Why focusing on work/life balance matters
- The ability of Virginia Tech to attract and retain the best faculty depends upon a culture that values and supports both the work and life needs of all faculty over the course of their careers.
- Men and women PhDs typically experience family formation and academic career progression differently. Although women now earn 50% of PhDs granted to U.S. citizens, they remain significantly underrepresented among tenure-track and tenured faculty. Given that the tenure clock generally coincides with the biological clock, women faculty often face particular challenges in achieving balance and success.
What our survey data tell us about work/life issues
- Data from two Virginia Tech surveys tell us that issues of work/life balance are sources of concern and dissatisfaction for both women and men in tenure-track and tenured appointments. However, women are significantly more likely to agree to statements indicating a high degree of tension between professional and family commitments. For example:
- 76% of women and 55% of men agree that “It is difficult to have a personal life and be promoted or earn tenure at Virginia Tech”
- 60% of women and 43% of men agree that their personal or family responsibilities have slowed their advancement at Virginia Tech
- more than half of all women respondents and 41% of the men have seriously considered leaving their current job in order to achieve a better balance between their personal and professional life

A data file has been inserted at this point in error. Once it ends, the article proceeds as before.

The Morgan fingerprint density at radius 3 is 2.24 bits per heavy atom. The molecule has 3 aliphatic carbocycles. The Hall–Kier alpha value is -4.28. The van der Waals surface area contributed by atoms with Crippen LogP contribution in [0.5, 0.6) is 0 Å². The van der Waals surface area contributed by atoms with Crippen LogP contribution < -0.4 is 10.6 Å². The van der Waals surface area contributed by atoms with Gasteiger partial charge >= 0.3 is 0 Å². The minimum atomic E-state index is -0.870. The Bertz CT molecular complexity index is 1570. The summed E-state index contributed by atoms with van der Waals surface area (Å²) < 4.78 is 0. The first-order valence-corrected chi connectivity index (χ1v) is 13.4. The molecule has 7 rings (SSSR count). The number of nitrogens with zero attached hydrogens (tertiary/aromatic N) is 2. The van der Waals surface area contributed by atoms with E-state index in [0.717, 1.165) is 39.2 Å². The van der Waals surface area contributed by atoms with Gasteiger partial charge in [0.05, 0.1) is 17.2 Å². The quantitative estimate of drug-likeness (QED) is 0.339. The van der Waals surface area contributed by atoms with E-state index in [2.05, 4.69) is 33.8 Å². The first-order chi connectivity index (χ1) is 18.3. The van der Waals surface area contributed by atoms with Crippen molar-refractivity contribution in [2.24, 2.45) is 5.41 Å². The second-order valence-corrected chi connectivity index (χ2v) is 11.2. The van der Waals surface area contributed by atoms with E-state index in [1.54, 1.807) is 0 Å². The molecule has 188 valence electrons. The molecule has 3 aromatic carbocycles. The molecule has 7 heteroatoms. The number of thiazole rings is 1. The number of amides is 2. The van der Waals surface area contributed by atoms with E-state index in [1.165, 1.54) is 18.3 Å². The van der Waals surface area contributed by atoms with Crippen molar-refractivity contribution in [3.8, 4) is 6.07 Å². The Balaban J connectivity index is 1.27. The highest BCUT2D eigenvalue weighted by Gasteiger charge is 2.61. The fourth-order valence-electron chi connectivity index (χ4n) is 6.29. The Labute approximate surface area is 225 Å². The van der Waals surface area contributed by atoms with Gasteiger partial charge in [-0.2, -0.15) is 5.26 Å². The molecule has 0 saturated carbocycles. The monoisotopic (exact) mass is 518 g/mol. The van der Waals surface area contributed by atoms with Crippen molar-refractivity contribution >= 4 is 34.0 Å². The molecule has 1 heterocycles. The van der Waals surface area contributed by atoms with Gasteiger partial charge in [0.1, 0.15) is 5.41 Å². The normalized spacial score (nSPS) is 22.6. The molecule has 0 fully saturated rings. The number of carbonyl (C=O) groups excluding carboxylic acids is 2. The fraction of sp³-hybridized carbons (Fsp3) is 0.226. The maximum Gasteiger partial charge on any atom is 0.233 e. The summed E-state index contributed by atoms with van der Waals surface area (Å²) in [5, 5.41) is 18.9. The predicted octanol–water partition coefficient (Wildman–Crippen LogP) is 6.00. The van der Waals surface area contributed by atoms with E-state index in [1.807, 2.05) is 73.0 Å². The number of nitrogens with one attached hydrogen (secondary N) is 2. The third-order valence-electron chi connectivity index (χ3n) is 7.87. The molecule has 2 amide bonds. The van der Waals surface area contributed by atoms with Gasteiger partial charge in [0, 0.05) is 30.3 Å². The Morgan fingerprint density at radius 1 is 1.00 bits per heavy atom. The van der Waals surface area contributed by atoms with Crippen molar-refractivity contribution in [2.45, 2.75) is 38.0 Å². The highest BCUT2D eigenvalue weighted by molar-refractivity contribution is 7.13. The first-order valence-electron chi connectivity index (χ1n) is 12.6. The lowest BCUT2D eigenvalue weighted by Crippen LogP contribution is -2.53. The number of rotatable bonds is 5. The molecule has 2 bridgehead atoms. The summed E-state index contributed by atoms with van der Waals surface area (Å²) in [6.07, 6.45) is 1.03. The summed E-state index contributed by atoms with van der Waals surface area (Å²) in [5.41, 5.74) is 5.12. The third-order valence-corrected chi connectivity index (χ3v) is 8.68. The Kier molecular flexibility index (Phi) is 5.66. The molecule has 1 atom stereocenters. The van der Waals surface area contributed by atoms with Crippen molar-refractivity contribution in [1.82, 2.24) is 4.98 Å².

- 55% of the women and 44% of the men feel that their professional/job demands force them to make unreasonable compromises about personal or family responsibilities and interests (statements above from Faculty Work/Life Survey 2005)
- 60% of the pre-tenure women and 39% of the pre-tenure men are somewhat or very dissatisfied with the balance between professional time and personal or family time (COACHE 2007)
- Data from the Virginia Tech Human Resource Information System also tell us that women faculty are twice as likely to leave Virginia Tech voluntarily as their male counterparts, an unfortunate loss of talent and investment.
Points to consider about work/life balance
This document provides information relevant to supporting work/life balance among faculty members, such as: online resources for faculty and administration and examples of university policies that promote work-life balance.